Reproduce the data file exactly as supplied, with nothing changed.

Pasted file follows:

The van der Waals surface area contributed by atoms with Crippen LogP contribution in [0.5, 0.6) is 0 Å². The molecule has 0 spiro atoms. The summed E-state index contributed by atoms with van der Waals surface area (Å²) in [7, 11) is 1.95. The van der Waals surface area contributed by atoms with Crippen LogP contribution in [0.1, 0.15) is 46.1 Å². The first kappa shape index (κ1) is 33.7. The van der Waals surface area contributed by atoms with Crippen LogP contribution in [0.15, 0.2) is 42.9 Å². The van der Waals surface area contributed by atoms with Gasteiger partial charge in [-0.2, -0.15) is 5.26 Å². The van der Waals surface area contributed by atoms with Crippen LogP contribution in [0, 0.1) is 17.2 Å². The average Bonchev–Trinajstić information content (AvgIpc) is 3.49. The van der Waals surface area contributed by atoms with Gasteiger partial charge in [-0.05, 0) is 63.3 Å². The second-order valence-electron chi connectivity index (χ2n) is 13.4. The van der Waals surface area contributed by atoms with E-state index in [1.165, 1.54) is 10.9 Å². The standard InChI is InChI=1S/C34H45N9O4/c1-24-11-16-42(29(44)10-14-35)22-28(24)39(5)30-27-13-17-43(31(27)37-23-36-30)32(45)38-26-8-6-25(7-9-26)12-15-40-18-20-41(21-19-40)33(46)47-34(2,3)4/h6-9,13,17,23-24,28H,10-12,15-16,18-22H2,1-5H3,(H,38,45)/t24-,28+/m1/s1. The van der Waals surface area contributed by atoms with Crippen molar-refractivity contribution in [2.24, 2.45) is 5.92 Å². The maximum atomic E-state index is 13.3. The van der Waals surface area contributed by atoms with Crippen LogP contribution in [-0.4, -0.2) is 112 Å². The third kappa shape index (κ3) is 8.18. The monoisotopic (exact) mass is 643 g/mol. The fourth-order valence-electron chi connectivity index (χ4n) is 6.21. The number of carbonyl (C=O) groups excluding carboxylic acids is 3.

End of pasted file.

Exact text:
The van der Waals surface area contributed by atoms with Crippen LogP contribution in [0.5, 0.6) is 0 Å². The molecule has 0 spiro atoms. The summed E-state index contributed by atoms with van der Waals surface area (Å²) in [7, 11) is 1.95. The van der Waals surface area contributed by atoms with Crippen LogP contribution in [0.1, 0.15) is 46.1 Å². The first kappa shape index (κ1) is 33.7. The van der Waals surface area contributed by atoms with Crippen LogP contribution in [0.15, 0.2) is 42.9 Å². The van der Waals surface area contributed by atoms with Gasteiger partial charge in [-0.2, -0.15) is 5.26 Å². The van der Waals surface area contributed by atoms with Crippen LogP contribution in [0, 0.1) is 17.2 Å². The average Bonchev–Trinajstić information content (AvgIpc) is 3.49. The van der Waals surface area contributed by atoms with Gasteiger partial charge in [-0.05, 0) is 63.3 Å². The second-order valence-electron chi connectivity index (χ2n) is 13.4. The van der Waals surface area contributed by atoms with E-state index in [1.165, 1.54) is 10.9 Å². The standard InChI is InChI=1S/C34H45N9O4/c1-24-11-16-42(29(44)10-14-35)22-28(24)39(5)30-27-13-17-43(31(27)37-23-36-30)32(45)38-26-8-6-25(7-9-26)12-15-40-18-20-41(21-19-40)33(46)47-34(2,3)4/h6-9,13,17,23-24,28H,10-12,15-16,18-22H2,1-5H3,(H,38,45)/t24-,28+/m1/s1. The van der Waals surface area contributed by atoms with Crippen molar-refractivity contribution in [2.24, 2.45) is 5.92 Å². The maximum atomic E-state index is 13.3. The van der Waals surface area contributed by atoms with Crippen LogP contribution in [-0.4, -0.2) is 112 Å². The third kappa shape index (κ3) is 8.18. The monoisotopic (exact) mass is 643 g/mol. The fourth-order valence-electron chi connectivity index (χ4n) is 6.21. The number of carbonyl (C=O) groups excluding carboxylic acids is 3.